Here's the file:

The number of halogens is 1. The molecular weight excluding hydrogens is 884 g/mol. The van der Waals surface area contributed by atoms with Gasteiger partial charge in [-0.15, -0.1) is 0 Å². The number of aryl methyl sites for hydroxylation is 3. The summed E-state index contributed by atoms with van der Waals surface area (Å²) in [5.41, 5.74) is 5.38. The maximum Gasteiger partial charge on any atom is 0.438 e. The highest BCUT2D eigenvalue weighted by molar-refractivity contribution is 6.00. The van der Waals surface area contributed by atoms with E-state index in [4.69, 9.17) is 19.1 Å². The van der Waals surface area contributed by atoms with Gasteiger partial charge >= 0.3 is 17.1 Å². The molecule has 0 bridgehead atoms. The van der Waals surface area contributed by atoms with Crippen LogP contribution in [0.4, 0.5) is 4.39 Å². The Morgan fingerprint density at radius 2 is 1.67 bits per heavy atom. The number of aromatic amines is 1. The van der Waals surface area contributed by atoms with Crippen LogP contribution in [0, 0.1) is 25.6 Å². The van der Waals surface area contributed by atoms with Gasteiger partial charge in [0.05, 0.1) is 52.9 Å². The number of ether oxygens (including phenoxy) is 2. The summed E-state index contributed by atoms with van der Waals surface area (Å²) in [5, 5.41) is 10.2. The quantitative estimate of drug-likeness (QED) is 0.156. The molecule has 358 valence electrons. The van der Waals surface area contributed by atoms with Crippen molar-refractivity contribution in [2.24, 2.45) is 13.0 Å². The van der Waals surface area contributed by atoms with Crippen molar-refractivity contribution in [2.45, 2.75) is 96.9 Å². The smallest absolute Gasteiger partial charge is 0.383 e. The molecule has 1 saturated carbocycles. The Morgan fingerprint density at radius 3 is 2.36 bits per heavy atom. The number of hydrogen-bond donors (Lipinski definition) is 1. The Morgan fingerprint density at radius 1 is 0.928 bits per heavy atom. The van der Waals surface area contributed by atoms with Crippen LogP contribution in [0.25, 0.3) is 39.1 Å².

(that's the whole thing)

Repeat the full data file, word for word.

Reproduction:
The number of halogens is 1. The molecular weight excluding hydrogens is 884 g/mol. The van der Waals surface area contributed by atoms with Gasteiger partial charge in [-0.15, -0.1) is 0 Å². The number of aryl methyl sites for hydroxylation is 3. The summed E-state index contributed by atoms with van der Waals surface area (Å²) in [5.41, 5.74) is 5.38. The maximum Gasteiger partial charge on any atom is 0.438 e. The highest BCUT2D eigenvalue weighted by molar-refractivity contribution is 6.00. The van der Waals surface area contributed by atoms with E-state index in [4.69, 9.17) is 19.1 Å². The van der Waals surface area contributed by atoms with Gasteiger partial charge >= 0.3 is 17.1 Å². The molecule has 0 bridgehead atoms. The van der Waals surface area contributed by atoms with Crippen LogP contribution in [0.4, 0.5) is 4.39 Å². The Morgan fingerprint density at radius 2 is 1.67 bits per heavy atom. The number of aromatic amines is 1. The van der Waals surface area contributed by atoms with Crippen LogP contribution in [0, 0.1) is 25.6 Å². The van der Waals surface area contributed by atoms with Gasteiger partial charge in [0.05, 0.1) is 52.9 Å². The number of ether oxygens (including phenoxy) is 2. The summed E-state index contributed by atoms with van der Waals surface area (Å²) in [5, 5.41) is 10.2. The quantitative estimate of drug-likeness (QED) is 0.156. The molecule has 358 valence electrons. The van der Waals surface area contributed by atoms with Crippen molar-refractivity contribution in [2.24, 2.45) is 13.0 Å². The van der Waals surface area contributed by atoms with Crippen molar-refractivity contribution in [2.45, 2.75) is 96.9 Å². The smallest absolute Gasteiger partial charge is 0.383 e. The molecule has 1 saturated carbocycles. The Morgan fingerprint density at radius 3 is 2.36 bits per heavy atom. The number of hydrogen-bond donors (Lipinski definition) is 1. The Morgan fingerprint density at radius 1 is 0.928 bits per heavy atom. The van der Waals surface area contributed by atoms with Crippen LogP contribution in [0.25, 0.3) is 39.1 Å².